For 2021, if both spouses are under age 50 and have a household income of at least $12,000, you can each contribute up to $6,000 to your own IRAs. If you’re over 50, the maximum contribution increases to $7,000.

10. Get help from a financial professional when needed

Even if managing money is a breeze for you and your partner, it’s often wise to get help from a financial pro, such as a financial advisor, retirement planner, tax accountant, or estate attorney.

Yes, professionals cost money; however, getting good advice for retirement planning or navigating financial challenges can really pay off. You might consult with a financial pro once or work together over the long term to meet your financial goals as a couple.

Romance your personal finance

You can set time aside and meet together, or even have a date night, to discuss budgeting as well as your short-term, medium-term and long-term goals. To make sure you both stick to your goals, you can set time-bound goals to ensure you meet your deadlines. For example, try setting short-term goals at less than a year and give long-term goals over five years to flourish. This will help you stay on track and avoid losing sight of the goal at hand.

If you do take a date night approach to budgeting or setting goals to make it more fun, make sure you keep the libations to a minimum. That way you’ll both be focused. You may even want to try treating yourself to a second glass once you’ve set your financial goals together. If there’s an incentive, then there’s motivation to accomplish said mission.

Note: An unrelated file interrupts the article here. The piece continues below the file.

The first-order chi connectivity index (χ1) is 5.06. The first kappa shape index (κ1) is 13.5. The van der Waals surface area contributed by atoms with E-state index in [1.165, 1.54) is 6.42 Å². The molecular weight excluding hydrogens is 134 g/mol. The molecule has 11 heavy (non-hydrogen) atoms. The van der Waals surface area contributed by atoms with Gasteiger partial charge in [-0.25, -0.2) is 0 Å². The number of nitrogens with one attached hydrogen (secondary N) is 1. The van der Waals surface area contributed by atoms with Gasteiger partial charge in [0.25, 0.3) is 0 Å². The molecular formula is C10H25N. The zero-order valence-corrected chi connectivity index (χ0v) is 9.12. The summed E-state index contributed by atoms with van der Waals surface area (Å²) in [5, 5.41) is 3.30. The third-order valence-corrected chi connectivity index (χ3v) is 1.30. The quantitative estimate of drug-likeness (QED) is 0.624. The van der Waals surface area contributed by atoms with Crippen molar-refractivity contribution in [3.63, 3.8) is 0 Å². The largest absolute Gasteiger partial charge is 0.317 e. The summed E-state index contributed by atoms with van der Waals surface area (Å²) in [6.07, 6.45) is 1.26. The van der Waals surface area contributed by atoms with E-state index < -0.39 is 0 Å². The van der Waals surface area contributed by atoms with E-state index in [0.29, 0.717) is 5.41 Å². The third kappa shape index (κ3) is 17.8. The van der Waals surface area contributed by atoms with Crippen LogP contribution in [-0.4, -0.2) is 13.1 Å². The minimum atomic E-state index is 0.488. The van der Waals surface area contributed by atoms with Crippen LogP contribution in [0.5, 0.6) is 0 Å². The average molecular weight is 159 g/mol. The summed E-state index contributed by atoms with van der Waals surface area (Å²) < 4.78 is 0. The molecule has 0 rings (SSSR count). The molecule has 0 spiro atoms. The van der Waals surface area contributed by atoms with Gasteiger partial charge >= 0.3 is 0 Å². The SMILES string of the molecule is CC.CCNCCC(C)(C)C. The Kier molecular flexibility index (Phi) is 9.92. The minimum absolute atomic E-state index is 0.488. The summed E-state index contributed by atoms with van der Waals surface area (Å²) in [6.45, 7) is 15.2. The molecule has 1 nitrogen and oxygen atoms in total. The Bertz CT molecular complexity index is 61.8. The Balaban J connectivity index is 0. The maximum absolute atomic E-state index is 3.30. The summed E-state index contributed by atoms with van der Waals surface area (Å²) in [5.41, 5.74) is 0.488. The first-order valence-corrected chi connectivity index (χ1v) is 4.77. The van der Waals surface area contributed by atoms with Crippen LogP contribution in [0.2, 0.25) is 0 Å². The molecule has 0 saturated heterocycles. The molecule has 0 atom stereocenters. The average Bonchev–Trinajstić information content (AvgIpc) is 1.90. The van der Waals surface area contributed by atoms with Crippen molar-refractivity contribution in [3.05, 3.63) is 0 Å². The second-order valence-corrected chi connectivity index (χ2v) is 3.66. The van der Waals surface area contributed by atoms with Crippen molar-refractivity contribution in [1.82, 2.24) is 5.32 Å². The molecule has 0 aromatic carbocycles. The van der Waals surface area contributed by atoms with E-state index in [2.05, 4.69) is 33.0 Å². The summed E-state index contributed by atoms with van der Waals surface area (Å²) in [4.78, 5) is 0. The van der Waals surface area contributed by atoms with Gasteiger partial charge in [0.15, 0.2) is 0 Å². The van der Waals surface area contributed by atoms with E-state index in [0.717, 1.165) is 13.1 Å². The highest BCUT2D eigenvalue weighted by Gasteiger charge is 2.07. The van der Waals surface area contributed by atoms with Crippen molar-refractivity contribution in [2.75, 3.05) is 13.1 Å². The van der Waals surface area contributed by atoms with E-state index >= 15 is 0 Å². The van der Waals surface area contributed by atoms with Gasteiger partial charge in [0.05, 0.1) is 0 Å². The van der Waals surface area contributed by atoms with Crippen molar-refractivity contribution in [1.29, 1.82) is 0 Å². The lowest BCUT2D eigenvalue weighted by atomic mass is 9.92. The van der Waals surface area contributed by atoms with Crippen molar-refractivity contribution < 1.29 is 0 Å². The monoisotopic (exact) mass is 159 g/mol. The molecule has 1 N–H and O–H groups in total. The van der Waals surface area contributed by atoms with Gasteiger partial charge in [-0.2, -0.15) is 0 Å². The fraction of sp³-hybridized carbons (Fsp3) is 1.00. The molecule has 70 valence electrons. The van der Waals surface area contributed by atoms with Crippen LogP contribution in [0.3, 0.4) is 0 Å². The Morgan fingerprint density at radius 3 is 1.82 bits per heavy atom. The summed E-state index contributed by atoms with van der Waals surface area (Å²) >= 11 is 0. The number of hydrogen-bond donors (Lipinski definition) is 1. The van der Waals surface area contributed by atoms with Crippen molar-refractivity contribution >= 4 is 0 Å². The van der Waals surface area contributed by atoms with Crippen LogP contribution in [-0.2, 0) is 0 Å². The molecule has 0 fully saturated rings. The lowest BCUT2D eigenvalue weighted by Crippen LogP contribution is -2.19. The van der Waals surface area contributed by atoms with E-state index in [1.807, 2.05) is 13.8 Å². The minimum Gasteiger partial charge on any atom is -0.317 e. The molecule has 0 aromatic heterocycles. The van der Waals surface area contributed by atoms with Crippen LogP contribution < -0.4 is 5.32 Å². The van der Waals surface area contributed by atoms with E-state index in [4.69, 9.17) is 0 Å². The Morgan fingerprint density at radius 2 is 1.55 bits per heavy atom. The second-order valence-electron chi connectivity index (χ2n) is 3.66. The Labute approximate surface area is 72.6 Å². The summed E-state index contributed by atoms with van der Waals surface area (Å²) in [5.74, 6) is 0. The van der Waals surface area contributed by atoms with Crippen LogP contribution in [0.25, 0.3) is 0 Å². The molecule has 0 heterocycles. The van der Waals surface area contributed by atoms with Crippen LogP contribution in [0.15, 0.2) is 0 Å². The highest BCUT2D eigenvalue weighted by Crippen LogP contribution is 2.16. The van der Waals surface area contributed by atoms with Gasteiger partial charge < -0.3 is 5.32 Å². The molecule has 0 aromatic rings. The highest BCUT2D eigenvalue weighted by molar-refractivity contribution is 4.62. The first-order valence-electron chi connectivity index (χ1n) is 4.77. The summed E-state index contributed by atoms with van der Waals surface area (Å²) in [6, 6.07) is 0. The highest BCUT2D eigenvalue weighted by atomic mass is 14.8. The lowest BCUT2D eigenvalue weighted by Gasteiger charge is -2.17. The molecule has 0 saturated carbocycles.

And if you or your partner have a poor credit history, there are ways you can help each other boost credit scores.

Tips for building each other up when it comes to credit

Add your spouse to your credit card as an authorized user

This is one surefire way to ensure your partner gets the credit boost they need by either beefing up a thin credit file or helping them recover from past credit mishaps. When you add your spouse as an authorized user to a card you own, they inherit the history of that credit card account.

Help your partner apply for a small personal loan

Qualifying for a small personal loan with low interest rates can help establish credit or improve credit scores – so long as you make payments in a timely manner. Two of the most popular types of personal loans are debt consolidation and credit-building loans.

  • Debt consolidation loan: This is one of the more popular methods of using a personal loan. Instead of paying multiple payments for various credit cards, you would take out a loan to pay off all your cards and then pay the personal loan back with one monthly payment. If one or both of you have credit card debt you need to pay off, this could be a great solution for tackling it together.